People in Toronto have insect infestations but they aren't likely ladybugs
Ladybugs, with their bright red colour and cute spots, are often the subject of children's stories, but an infestation of the critters doesn't have a happy ending.
People in Toronto are reporting seeing the red bugs creeping into the cracks and climbing up to windows.
"Is there a ladybug infestation or is the universe telling me something," one person wrote on Twitter.
Is anyone else in Ontario dealing with ladybug infestations? 1 is cute. 100 is a plague.— Tara K. Reed (@DoorflowerCo) November 8, 2021
"There's so many ladybugs in my house and I've been seeing them consistently everywhere," another person wrote.
Anyone in Toronto’s #EastEnd seen what looked like hundreds of ladybugs flying about today? I couldn’t believe my eyes! Flying, crawling on my house, it was wild to see so many in early November & super magical!! 🐞 🐞— 🍂Dani (she/her)❄️ (@DeeGee1111) November 8, 2021
What people are seeing may not be the cute red bugs of cartoons, however.
In fact, the name ladybug is a misnomer, because the little red insects are actually beetles and entomologists refer to them as ladybird beetles, says Douglas Currie, Curator of Entomology for the ROM. There are native ladybird beetles and multicoloured Asian lady beetles, says Currie.
"The ones that are likely congregating are the Asian multicolored lady beetles," Currie tells blogTO.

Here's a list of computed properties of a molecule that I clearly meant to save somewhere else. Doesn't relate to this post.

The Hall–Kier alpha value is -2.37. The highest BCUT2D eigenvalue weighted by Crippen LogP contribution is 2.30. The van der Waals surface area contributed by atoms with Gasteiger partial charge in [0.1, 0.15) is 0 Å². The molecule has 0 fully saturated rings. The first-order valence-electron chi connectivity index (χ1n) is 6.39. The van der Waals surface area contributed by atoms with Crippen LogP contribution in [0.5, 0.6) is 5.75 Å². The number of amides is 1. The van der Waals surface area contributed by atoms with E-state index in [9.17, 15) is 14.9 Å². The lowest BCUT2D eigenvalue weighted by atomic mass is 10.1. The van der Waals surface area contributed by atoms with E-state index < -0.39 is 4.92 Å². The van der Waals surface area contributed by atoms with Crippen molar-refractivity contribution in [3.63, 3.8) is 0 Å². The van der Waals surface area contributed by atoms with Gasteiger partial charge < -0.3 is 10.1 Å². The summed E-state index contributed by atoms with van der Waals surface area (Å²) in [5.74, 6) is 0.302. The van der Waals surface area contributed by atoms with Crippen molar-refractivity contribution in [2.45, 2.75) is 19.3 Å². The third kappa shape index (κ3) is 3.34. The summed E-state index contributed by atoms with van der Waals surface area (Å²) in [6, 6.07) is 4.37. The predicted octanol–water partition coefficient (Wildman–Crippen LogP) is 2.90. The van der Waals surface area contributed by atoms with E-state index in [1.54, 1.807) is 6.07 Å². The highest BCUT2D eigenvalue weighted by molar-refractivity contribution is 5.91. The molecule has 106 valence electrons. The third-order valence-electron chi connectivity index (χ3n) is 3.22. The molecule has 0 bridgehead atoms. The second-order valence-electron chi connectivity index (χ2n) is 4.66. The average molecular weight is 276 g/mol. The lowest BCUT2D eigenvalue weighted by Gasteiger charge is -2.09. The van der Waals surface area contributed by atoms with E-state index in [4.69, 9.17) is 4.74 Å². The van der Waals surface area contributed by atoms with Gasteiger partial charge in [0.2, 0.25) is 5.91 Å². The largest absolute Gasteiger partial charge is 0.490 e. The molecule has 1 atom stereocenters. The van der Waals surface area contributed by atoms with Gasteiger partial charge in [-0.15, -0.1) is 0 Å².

There are around 6,ooo ladybird beetle species worldwide and 166 in Canada, says Currie. People can report species observed through websites such as iNaturalist. Over the last 20 years, the Asian ladybird beetle, an invasive species, has become more common in Ontario, says Currie.
"So probably around 2001, they really got well established in Ontario," he says.
All types of ladybirds look for a place to overwinter in the fall but the Asian beetle "does this in quite large numbers."
The Asian ladybird was brought into greenhouses to control aphids but has now taken over and displaced many of the native ladybird species.
Unlike the native species, the Asian ladybird can bite but it is not really harmful to humans. They also secrete a yellowish or orangish substance that "smells kind of nasty" and can leave a stain.
There are ways to tell the two apart: Most Asian lady beetles have an M or W shape on the thorax, while the native ones would have what might appear like white cheeks on the sides of the thorax behind the head.
There are ways to get rid of them — the best is to bug-proof your house with screens. They are resourceful at finding entry points though, and you may be forced to vacuum them up. One site recommends spraying mint or citronella where they gather.
"But all they're trying to do is find a place to hunker down for the winter," says Currie.
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